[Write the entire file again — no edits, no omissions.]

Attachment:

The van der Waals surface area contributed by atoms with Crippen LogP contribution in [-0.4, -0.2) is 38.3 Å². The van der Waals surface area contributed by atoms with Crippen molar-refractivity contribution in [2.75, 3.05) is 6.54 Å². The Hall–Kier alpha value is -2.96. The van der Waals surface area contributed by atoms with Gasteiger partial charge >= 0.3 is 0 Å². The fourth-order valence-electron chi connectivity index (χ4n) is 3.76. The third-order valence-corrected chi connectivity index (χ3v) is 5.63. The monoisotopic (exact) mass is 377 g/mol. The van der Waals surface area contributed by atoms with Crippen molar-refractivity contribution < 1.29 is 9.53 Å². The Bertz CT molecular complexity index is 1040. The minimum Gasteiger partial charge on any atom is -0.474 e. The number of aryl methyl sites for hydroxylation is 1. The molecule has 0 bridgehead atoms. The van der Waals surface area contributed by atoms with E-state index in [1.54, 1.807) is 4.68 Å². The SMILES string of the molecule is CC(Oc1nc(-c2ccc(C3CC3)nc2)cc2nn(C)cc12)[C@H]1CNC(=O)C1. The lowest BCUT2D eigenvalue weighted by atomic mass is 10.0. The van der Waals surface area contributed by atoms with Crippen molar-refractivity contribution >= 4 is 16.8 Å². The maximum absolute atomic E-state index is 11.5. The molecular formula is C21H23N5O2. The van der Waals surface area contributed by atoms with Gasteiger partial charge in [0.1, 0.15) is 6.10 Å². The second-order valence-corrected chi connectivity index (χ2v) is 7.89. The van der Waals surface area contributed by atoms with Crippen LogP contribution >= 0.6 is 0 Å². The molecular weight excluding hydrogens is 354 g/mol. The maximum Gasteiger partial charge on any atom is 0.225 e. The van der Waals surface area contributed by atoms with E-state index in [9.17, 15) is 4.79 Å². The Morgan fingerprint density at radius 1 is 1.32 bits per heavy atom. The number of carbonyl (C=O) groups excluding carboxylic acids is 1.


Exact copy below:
The van der Waals surface area contributed by atoms with Crippen LogP contribution in [-0.4, -0.2) is 38.3 Å². The van der Waals surface area contributed by atoms with Crippen molar-refractivity contribution in [2.75, 3.05) is 6.54 Å². The Hall–Kier alpha value is -2.96. The van der Waals surface area contributed by atoms with Gasteiger partial charge >= 0.3 is 0 Å². The fourth-order valence-electron chi connectivity index (χ4n) is 3.76. The third-order valence-corrected chi connectivity index (χ3v) is 5.63. The monoisotopic (exact) mass is 377 g/mol. The van der Waals surface area contributed by atoms with Crippen molar-refractivity contribution < 1.29 is 9.53 Å². The Bertz CT molecular complexity index is 1040. The minimum Gasteiger partial charge on any atom is -0.474 e. The number of aryl methyl sites for hydroxylation is 1. The molecule has 0 bridgehead atoms. The van der Waals surface area contributed by atoms with E-state index in [1.54, 1.807) is 4.68 Å². The SMILES string of the molecule is CC(Oc1nc(-c2ccc(C3CC3)nc2)cc2nn(C)cc12)[C@H]1CNC(=O)C1. The lowest BCUT2D eigenvalue weighted by atomic mass is 10.0. The van der Waals surface area contributed by atoms with Crippen molar-refractivity contribution >= 4 is 16.8 Å². The maximum absolute atomic E-state index is 11.5. The molecular formula is C21H23N5O2. The van der Waals surface area contributed by atoms with Gasteiger partial charge in [0.1, 0.15) is 6.10 Å². The second-order valence-corrected chi connectivity index (χ2v) is 7.89. The van der Waals surface area contributed by atoms with Crippen LogP contribution >= 0.6 is 0 Å². The molecular weight excluding hydrogens is 354 g/mol. The maximum Gasteiger partial charge on any atom is 0.225 e. The van der Waals surface area contributed by atoms with E-state index in [9.17, 15) is 4.79 Å². The Morgan fingerprint density at radius 1 is 1.32 bits per heavy atom. The number of carbonyl (C=O) groups excluding carboxylic acids is 1.